While we would like to offer special consideration in cases such as yours, we are unable to honor the many requests that we receive from others in similar situations. We follow a consistent policy to ensure that Delta is fair to everyone who travels with us. Accordingly, we must respectfully decline your request.
Again, thank you for writing. We recognize this was not the response you expected to receive and trust you will understand our position. We value your business and hope you will continue to choose Delta. Should you need to contact us in the future, or find information about our service or operations, please visit us at delta.com.
Irene M. Roberts
Can’t you feel the love and care of their velvet-covered sickle?
Dear Ms. Roberts,
I’m sure it comes as no surprise that your response is completely unsatisfactory and no, I do not in any way understand your position. Due to human error, Delta has stolen—that may sound like a strong word, but is in fact the ONLY way to refer to it—almost five hundred dollars from me.
You can claim your “Reservation Sales representatives are carefully trained”; however, all experience in this situation points to quite the opposite. Just one example, it took two hours and the escalation of the issue to a supervisor before anyone could even figure out how to locate my reservation. I understand the challenges of staffing qualified people to low-paying positions, but don’t screw your customers when they slip up. If you have many requests from “others in similar situations” than you have an institutional problem that needs to be fixed and I do not feel I should pay the price for that failure. It is certainly not Delta being “fair to everyone who travels” with you. Quite the opposite in fact.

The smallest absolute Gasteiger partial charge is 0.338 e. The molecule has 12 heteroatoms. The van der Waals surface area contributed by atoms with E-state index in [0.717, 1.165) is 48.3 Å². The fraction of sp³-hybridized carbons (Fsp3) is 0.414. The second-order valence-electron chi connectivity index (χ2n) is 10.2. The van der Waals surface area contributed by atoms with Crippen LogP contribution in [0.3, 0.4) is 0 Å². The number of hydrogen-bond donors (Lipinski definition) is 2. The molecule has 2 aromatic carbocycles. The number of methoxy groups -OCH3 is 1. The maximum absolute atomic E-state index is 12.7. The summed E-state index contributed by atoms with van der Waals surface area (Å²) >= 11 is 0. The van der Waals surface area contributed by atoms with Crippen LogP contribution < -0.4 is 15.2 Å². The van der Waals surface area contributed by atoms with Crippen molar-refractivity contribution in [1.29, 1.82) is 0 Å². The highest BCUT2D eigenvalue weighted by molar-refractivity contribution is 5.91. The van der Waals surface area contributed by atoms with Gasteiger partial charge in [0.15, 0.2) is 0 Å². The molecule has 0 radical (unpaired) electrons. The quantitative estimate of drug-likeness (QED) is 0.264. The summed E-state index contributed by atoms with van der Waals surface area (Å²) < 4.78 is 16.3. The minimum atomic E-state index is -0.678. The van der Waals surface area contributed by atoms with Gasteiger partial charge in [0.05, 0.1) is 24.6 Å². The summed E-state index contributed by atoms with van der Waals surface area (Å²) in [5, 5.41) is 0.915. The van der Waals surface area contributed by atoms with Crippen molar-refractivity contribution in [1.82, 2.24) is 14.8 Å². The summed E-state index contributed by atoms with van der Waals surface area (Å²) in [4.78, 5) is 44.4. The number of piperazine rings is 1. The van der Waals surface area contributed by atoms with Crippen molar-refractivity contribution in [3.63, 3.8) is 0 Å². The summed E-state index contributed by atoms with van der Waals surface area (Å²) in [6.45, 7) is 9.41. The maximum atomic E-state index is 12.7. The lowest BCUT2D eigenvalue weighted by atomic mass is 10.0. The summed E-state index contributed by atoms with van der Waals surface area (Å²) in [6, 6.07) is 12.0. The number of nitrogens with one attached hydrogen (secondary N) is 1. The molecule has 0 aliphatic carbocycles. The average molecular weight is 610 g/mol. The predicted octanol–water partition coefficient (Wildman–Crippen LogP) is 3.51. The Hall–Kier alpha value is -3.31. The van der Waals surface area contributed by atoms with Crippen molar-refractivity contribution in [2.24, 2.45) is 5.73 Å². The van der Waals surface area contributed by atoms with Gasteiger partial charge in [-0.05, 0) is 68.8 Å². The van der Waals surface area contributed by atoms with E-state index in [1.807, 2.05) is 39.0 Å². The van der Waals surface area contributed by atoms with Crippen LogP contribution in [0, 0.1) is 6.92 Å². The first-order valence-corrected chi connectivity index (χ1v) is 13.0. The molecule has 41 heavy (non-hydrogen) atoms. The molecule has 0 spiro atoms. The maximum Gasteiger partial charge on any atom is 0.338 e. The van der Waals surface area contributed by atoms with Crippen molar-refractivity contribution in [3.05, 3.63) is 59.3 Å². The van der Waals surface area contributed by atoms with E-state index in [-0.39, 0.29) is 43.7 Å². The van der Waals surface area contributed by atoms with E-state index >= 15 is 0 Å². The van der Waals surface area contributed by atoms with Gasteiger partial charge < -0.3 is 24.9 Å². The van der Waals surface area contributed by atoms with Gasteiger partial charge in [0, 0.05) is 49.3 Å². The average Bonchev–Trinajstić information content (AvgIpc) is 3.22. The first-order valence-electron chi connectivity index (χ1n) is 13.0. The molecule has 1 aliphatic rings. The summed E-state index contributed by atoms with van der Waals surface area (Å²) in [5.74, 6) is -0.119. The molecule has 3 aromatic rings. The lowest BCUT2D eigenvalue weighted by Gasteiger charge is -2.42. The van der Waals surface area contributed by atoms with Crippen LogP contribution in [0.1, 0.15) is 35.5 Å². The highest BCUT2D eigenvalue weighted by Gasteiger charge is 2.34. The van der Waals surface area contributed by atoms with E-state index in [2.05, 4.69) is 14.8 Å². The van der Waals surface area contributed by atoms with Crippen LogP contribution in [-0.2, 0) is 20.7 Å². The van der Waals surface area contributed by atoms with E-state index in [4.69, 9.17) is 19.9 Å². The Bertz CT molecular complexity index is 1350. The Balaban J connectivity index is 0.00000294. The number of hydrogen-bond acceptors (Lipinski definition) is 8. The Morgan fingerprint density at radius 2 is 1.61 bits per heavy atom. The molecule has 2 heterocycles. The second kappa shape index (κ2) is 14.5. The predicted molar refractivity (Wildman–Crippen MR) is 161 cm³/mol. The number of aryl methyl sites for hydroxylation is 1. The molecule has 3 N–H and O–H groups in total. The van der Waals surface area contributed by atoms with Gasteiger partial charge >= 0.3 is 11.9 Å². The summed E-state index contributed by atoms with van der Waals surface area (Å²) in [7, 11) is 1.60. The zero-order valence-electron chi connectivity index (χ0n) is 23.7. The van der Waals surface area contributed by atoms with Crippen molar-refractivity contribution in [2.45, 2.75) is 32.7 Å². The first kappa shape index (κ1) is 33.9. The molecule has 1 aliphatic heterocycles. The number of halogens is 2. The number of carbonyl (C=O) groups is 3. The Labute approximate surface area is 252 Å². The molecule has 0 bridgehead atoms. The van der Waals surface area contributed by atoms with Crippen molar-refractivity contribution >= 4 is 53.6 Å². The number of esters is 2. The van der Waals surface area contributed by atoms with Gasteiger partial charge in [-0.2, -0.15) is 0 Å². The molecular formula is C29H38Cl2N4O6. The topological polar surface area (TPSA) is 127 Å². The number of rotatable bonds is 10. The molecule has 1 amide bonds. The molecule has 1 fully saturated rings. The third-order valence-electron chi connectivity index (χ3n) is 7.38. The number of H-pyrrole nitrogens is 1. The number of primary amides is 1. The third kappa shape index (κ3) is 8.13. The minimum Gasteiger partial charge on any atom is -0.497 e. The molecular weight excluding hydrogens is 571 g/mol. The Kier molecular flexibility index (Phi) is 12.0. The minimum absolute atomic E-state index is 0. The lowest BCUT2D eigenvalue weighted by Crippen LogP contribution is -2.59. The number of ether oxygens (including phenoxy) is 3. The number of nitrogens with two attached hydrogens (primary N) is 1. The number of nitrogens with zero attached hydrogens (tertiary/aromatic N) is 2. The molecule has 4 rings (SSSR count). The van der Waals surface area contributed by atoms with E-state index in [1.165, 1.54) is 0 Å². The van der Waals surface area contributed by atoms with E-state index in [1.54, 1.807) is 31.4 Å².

In a business whose success and failure hinges on the ability to create customer loyalty—one ticket, just one, bought by me could erase any loss you’d take from giving me MY MONEY back—it’s shocking to me that you’ve decided to give me the middle finger and I’m sure, a contributing factor to Delta’s struggles. I will NOT “continue to choose Delta.” In the internet age, I’m just shocked Delta doesn’t understand this costs more than it saves. You have no right to this money and with poor customer service from top to bottom, have taken advantage of my illness.
Attached you’ll find signed statements from just a few of the people who’ve heard my story and agree that Delta has abused its corporate powers and hidden behind policies that avoid accountability. This will be just the beginning as I feel it’s important people hear how your company approaches its customers.
I will be happy to forgive and forget if you decide it’s worth actually considering my case individually and realize the importance of respecting your customers especially when they are confronted with life and death health challenges.
We’ve shown that a well-crafted, reasonable Executive Email Carpet Bomb can decimate arbitrary airline deadlines. Send an EECB to Delta’s executives using previously published contact information, and don’t forget to cc the Department of Transportation.
PREVIOUSLY: EECB Scores Direct Hit On Delta’s $25 Extra Bag Fee
(AP Photo/David Kohl)